By James Hong
By James Hong
First aid kits in the workplace are essential. Many people might not know what to do in a situation where more than a band-aid is necessary. It might surprise you to learn the level of complexity involved for why the kit is there, what dictates the contents and who is responsible for administering care for an injury. The short answer to all these questions is this: first aid in the workplace is legislated as a federal and provincial matter. Every detail is specified, from the size and number of bandages to the kit location and who is responsible for injury care. Additional to the kit itself, depending on the work environment and number of workers, a certified first aid attendant would be indicated.
So, let’s cover self-care precautions for first aid attendants and those providing initial injury and wound care, zeroing in on a couple of options that are not generally covered in standard first aid training, safety training or worker orientations. Workplace accidents, whether minor or major are a reality. Those providing care for incidents are exposed to an extra layer of susceptibility when considering personal contamination.
If your work activities have the potential for causing major or minor wounds, seriously consider getting a tetanus shot. Tetanus infection, commonly termed “lockjaw,” is caused by a bacterium called “Clostridium tetani.” Tetanus bacteria are everywhere in the environment, including soil, dust and manure. Stepping on nails, scratching yourself with work blades, scraping your hands on rough surfaces – all activities causing broken skin – potentially “allow tetanus-causing bacteria to enter the body.” An infection can interfere with your ability to breathe and, in the worst-case scenario, threaten life.
Seek medical attention as soon as possible following a wound, even if not immediately. The tetanus incubation period is quite variable. Most cases occur within eight days, the incubation period can be as short as three days or as long as 21 days. If your tetanus vaccine has lapsed beyond the recommended 10-year interval, receiving a shot one week after an injury will likely not protect you. If you’ve never been vaccinated, a tetanus shot should be given up to 21 days following injury, for full protection.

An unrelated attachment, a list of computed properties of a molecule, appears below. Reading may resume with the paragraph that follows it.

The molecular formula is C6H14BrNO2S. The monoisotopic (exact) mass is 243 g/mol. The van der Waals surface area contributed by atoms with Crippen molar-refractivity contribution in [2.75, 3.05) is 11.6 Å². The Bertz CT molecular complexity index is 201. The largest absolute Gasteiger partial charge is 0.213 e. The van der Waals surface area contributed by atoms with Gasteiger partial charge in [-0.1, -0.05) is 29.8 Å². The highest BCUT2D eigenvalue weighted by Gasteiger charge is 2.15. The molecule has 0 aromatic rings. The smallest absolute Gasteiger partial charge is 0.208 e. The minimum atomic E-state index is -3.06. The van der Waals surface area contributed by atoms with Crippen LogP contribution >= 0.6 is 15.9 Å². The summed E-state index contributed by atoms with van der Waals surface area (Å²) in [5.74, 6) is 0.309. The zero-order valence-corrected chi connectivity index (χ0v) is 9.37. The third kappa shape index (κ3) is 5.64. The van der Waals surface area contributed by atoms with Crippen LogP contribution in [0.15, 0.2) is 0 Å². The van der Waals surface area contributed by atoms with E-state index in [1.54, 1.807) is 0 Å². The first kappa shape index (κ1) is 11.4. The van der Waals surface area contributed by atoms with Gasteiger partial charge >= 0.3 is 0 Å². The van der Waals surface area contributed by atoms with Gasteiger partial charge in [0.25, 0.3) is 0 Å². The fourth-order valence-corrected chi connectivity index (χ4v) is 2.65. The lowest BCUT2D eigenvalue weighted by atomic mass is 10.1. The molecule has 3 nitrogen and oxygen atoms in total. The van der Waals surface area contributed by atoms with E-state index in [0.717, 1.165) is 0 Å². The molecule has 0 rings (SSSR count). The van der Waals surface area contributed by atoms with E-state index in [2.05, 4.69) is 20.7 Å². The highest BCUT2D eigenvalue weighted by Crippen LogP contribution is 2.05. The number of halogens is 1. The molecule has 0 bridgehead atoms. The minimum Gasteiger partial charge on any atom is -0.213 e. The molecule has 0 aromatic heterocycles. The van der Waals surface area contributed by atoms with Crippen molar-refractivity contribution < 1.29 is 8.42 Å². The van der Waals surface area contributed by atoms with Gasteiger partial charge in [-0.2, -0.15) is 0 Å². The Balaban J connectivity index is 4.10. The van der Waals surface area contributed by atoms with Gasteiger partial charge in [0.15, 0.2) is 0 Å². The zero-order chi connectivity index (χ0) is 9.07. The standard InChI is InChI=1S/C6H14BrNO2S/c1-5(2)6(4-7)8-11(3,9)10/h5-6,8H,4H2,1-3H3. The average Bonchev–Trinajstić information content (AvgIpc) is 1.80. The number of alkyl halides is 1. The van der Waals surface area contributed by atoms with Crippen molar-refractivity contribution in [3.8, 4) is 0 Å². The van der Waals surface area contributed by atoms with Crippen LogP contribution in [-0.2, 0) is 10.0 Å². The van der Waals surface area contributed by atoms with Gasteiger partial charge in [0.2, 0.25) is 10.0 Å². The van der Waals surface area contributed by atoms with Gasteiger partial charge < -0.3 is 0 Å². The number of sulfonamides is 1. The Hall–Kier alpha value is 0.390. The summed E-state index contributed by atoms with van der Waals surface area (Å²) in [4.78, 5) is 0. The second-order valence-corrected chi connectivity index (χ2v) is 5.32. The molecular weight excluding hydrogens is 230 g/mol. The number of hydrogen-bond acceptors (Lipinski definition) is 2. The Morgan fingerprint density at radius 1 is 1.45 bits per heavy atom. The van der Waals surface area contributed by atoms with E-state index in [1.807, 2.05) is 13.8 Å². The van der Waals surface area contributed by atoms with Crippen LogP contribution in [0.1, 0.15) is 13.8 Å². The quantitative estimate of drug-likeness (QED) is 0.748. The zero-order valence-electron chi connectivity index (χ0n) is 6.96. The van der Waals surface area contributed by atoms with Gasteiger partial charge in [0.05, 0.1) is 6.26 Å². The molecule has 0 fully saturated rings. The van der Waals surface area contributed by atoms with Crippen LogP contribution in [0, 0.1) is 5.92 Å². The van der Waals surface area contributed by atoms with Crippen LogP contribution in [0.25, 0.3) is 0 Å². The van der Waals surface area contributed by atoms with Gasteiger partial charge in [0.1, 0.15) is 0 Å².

If you are a first aid attendant or attending minor and major injuries, you could be exposed to blood and bodily fluids. Hepatitis B is a liver infection – “a short-term illness or a long-term chronic infection leading to serious, even life-threatening health issues such as cirrhosis or liver cancer.” Exposure to blood or bodily fluids during the treatment of a bleeding wound has the unpredictable possibility of causing Hepatitis B infection. This is possible by blood making contact with broken skin. Many of you responsible for administering first aid at work are generally also working at the location. Working with tools and equipment on unfinished surfaces in less than hygienic environments is a perfect storm for causing wounds that can lead to direct contact infections.
Always wear new, non-latex disposable medical gloves when treating minor or major wounds. Wear a face shield and medical disposable coveralls where appropriate. Most importantly, familiarize yourself with the proper steps for the removal and disposal of medical gloves to prevent self-contamination. And finally, speak to your doctor about your high-risk factor for exposure to qualify for a free Hepatitis B vaccine.
For those of you responsible for the first aid kit, keep an inventory sheet and restock frequently. Familiarize yourself with what’s required in your kit and read any associated instructions for care. Did you know the first thing to do in the case of a bleeding wound is to elevate the source of the bleeding? Did you know that a minor wound can turn into a major infection if a latex bandage is applied to someone who has a latex allergy? Did you know that how fast you treat an eye injury with eyewash can make the difference between burning sensations in the eye to a full-blown cornea scratch? Have a look at tutorials for wound care and practice on co-workers. Keep your first aid certificate in your wallet to remind you of when it expires. As they say in Scouts Canada, “Be prepared!”
James Hong is chief of OHS for the construction industry.